So then, it’s no surprise then that this same demand for negative news is also seen in the financial media. Which brings us to one of the scary headlines du jour: MARGIN DEBT. Recently, the Wall Street Journal ran a piece highlighting the fact that margin debt hit record levels with the title proclaiming Margin Debt Hit All-Time High in February.” From the article we learn:

The amount investors borrowed against their brokerage accounts climbed to $528.2 billion in February, according to the most recent data available from the New York Stock Exchange, released Wednesday. That is up 2.9% from $513.3 billion in January, which had been the first margin debt record in nearly two years.

Later, the article includes the scary comparison to the tech bubble and global financial crises.

But experts say a steep rise can indicate that investors are losing sight of market risks and betting that stocks can only go up. Margin debt has a history of peaking right before financial collapses like the ones in 2000 and 2008. When stocks move lower, investors who are buying with borrowed money often must pull out of the market, exacerbating the decline.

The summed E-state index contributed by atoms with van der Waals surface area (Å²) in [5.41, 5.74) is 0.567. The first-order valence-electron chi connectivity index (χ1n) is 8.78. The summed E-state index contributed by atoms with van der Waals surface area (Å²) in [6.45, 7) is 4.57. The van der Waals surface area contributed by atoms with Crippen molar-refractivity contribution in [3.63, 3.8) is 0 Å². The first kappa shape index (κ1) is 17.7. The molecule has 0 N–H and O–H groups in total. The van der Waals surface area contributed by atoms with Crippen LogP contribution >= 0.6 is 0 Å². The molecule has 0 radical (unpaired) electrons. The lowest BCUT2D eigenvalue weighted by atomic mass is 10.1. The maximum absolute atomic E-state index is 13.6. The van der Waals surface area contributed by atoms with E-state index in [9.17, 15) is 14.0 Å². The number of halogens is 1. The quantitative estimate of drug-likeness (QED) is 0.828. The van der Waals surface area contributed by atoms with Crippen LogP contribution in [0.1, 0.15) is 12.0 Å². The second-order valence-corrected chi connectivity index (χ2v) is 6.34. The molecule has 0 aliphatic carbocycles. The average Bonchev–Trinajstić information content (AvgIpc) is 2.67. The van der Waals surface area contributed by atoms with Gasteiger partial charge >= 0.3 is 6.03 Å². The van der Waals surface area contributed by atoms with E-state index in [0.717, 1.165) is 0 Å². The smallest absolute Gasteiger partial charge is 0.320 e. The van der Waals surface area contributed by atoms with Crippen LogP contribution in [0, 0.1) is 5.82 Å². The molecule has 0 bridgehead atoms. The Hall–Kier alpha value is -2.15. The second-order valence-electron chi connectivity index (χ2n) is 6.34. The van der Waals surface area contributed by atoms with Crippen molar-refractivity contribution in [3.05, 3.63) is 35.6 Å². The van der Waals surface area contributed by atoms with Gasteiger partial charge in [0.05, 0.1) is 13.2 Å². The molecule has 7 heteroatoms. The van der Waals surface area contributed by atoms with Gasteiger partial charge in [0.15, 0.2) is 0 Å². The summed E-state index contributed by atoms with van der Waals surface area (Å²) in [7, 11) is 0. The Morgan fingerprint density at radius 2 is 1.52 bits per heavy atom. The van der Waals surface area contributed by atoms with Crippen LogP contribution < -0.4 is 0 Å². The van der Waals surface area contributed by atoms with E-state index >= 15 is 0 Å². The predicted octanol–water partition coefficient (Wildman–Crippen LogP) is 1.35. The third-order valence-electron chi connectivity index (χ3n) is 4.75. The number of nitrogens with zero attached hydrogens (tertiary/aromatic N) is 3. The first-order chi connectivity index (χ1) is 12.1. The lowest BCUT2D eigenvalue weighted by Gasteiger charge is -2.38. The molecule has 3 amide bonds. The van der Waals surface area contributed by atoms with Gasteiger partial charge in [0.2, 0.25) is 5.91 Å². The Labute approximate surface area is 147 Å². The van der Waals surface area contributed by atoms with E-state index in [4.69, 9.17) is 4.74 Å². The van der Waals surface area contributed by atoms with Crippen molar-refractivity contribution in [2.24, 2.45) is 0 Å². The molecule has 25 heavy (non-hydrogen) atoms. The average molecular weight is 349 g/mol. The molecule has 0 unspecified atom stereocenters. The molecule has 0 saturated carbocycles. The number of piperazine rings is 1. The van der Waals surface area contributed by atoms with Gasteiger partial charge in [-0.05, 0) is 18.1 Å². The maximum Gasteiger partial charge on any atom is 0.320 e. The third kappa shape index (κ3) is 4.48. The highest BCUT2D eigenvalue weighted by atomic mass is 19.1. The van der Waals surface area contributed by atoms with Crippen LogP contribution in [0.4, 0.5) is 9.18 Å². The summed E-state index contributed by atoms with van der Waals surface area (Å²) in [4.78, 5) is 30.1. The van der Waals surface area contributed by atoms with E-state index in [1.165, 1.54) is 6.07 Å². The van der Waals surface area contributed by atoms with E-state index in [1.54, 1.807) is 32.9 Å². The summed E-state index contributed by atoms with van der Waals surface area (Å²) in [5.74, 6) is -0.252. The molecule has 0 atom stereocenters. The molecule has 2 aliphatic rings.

However, what they leave out is that margin debt is going to ebb and flow with the market. It's normal for margin debt to increase over time as the market increases in value. Take another type of debt as an example: mortgage debt. Imagine, for your first home, borrowing 80% on a $200,000 house leaving you with a mortgage $160,000. A decade and a few kids later, you decide it’s time to upgrade to a bigger house. Now because home prices have increased and you’re moving to a larger house, the purchase price is $500,000. Putting the same 20% down leaves you with a mortgage of $400,000. You now have “record levels of mortgage debt,” even though, as a percent of the underlying asset (your home), you still have the same cushion (20% equity).

The same is roughly true of margin debt currently. While it doesn’t make the headline, the article does include the following line: